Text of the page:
With support from the University of Richmond

History News Network

History News Network puts current events into historical perspective. Subscribe to our newsletter for new perspectives on the ways history continues to resonate in the present. Explore our archive of thousands of original op-eds and curated stories from around the web. Join us to learn more about the past, now.

The MLK Graphic Novel That Inspired Generations of Civil Rights Activists

Shortly after noon on August 26, 1961, Hollis Watkins and Curtis Elmer Hayes filled two vacant stools at the Woolworth’s lunch counter in McComb, Mississippi. When the two African American students were refused service at the segregated dining spot, police arrested the pair for failing to “disperse and move on” in violation of Jim Crow laws.

Both men carried copies of a 10-cent comic book that had long been circulating among young civil rights activists. A year earlier, the 16-page comic had inspired Ezell Blair and his roommate, Joseph McNeill to stage boycotts in Greensboro, North Carolina. Days after reading it, they and two other North Carolina Agricultural and Technical College students refused to give up their seats at a Greensboro Woolworth’s lunch counter, launching the sit-in movement across the South.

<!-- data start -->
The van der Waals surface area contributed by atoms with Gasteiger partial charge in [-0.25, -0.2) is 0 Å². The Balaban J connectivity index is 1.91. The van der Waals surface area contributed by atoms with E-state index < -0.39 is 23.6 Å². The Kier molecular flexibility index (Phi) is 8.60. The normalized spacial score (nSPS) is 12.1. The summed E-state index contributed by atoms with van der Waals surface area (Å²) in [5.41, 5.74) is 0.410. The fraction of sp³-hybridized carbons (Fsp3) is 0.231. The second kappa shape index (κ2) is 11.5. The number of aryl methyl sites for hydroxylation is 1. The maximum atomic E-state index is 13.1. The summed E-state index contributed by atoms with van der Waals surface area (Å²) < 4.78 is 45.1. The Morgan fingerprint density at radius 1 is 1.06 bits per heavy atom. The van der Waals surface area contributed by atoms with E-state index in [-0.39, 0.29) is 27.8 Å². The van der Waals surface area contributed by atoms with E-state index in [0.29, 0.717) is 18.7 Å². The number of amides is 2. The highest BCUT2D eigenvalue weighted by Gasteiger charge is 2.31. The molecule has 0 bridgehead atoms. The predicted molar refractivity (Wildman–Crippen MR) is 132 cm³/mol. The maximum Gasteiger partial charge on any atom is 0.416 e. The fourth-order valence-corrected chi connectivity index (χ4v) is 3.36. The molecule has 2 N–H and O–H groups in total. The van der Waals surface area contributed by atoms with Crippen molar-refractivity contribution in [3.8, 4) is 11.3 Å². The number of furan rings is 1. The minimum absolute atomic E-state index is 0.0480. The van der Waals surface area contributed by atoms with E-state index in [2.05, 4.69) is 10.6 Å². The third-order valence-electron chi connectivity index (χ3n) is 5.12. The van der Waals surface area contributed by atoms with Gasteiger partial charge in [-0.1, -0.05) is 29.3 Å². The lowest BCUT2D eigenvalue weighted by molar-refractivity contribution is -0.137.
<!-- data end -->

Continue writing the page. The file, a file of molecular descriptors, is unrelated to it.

The comic book that helped spark a generation of young civil rights protestors did not feature superheroes, but a 42-year-old seamstress and a 26-year-old Baptist pastor. Printed in 1957, Martin Luther King and the Montgomery Story recounts the 13-month Montgomery Bus Boycott, which began after police arrested civil rights activist Rosa Parks for refusing to yield her bus seat to a white man. The successful protest that ended segregation on Montgomery’s buses propelled the young pastor who led the movement, Martin Luther King, Jr., to national fame.

When Comic Books Were Radical

The idea for the comic book came from Alfred Hassler, publications director for the Fellowship of Reconciliation, an interfaith social justice organization that promotes nonviolent activism. The publishing format was an unusual choice not only because the fellowship had no experience publishing comic books, but because comic books were detested by many Americans in the 1950s as a corrupting influence on the morals of America’s youth. 

Read entire article at History.com